And I want you to know that I know that it is hard, which is why I am learning to be a trainer – so that there is someone on your side who knows exactly how soul-crushingly, body-achingly hard it is.

It’s hard when you have that moment when you realise that you need to lose weight. It’s hard to realise that your weight is out of control, and that it’s collected some friends in the form of serious health conditions to keep you company.

It’s hard to recognise the depth and breadth of the changes you are going to make. It’s hard to recognise that you feel a sense of grief and loss about what your health has become.

It’s hard feeling shame, because we’re surrounded by a million different inputs every day on social media and television and in almost every interaction from the moment we put our feet on the floor in the morning – and they all tell us that we do not look the way we are meant to look or need to look.

It’s hard taking the first step into gym.

It’s hard going to the gym when everyone else there doesn’t look like you.

It’s hard going to the gym when everyone else there doesn’t look like you, and you can’t keep up with what they are doing.

It’s hard going to the gym.

It’s hard to feel guilty for resting. Be it 20 minutes or a day or two days, even after 50kg gone I still feel guilty if I haven’t been “active” that day.

It’s hard knowing that as the weight comes off and your fitness improves, there is no ‘fast forward’ button in life. I remember the moment when I realised that this was going to take me a long time: I was pedalling on a bike, and in my head I was thinking about a movie or a TV show that did a flash forward on somebody at the gym. In a simple ten seconds they went from unfit and overweight, to fit and in a healthy weight range. That’s not going to happen. This is going to take time. Commitment. And a choice, every single fucking day.

And it’s hard.

Going to the gym or starting any new fitness regime is hard. Add to it, in my case, an extra 50 kilograms (and still more to go), and you tell me it’s not that hard to lose weight. Stepping on to the treadmill is hard because your knees, they’ve hurt for years. Sitting on a bike is hard because your back screams at you constantly. Weights are hard. Rowing is hard. Classes are hard. Walking is hard. Everything is hard.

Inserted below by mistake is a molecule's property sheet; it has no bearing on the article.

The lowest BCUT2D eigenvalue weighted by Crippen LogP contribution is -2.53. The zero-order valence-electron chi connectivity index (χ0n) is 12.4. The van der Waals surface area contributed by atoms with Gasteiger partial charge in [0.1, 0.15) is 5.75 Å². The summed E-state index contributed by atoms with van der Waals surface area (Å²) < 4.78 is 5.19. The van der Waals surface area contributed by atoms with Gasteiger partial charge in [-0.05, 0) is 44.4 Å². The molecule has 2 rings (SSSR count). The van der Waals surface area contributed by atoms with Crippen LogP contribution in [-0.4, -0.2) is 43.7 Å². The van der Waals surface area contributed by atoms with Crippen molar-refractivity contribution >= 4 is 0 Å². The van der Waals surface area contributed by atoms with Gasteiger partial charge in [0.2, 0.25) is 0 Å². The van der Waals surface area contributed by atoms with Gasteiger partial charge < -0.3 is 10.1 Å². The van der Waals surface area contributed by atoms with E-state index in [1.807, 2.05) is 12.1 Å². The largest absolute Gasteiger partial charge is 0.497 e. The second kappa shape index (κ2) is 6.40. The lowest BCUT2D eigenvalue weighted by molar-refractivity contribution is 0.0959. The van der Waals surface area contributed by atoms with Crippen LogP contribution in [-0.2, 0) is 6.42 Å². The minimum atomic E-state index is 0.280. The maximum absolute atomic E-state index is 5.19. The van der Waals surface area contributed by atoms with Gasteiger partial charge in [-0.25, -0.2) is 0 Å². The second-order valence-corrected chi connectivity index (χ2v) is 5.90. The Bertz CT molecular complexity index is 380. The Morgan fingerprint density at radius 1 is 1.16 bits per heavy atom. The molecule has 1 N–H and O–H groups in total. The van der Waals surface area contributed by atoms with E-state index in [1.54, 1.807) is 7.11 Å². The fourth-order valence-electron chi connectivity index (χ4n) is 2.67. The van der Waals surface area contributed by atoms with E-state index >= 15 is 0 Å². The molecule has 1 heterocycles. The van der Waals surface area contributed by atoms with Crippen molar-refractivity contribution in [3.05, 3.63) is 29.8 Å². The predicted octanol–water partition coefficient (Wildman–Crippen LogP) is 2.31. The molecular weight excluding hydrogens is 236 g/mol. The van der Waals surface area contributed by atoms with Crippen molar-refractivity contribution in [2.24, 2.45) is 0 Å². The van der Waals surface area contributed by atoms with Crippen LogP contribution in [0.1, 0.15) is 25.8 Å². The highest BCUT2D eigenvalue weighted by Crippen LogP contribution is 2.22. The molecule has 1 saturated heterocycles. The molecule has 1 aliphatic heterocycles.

It’s hard as you start enjoying the new routine of being active and regaining your fitness and health. You begin realising that there’s time, lost, that you can’t get back. It’s hard seeing old photos of yourself. It’s hard getting your head around your new body and your new shape. It’s hard working out how to respond when people tell you that you look great and that you’ve saved your life and that you must be feeling better. It’s hard when people say that they’re proud of you, like every other thing you’ve ever achieved wasn’t going to be good enough because of your size. It’s hard because if you’re lucky, there will be people who will remain steadfastly by your side – but they cannot do it for you. It’s hard because each and every hard yard is walked and run and carried out by you. It’s hard feeling lonely. It’s hard feeling pressure from yourself.

It’s not that hard, I heard someone say today.

All that says to me is that they have not had to do it.

And to be honest, I’m really glad that you think it’s not that hard to lose weight. Because you thinking that, and saying it in a public setting, sends the very loud and clear message that you have no ability to comprehend and empathise with what this is like.

And I’m also glad that I am able to comprehend it. Because it means that I can use that comprehension and empathy to help other people.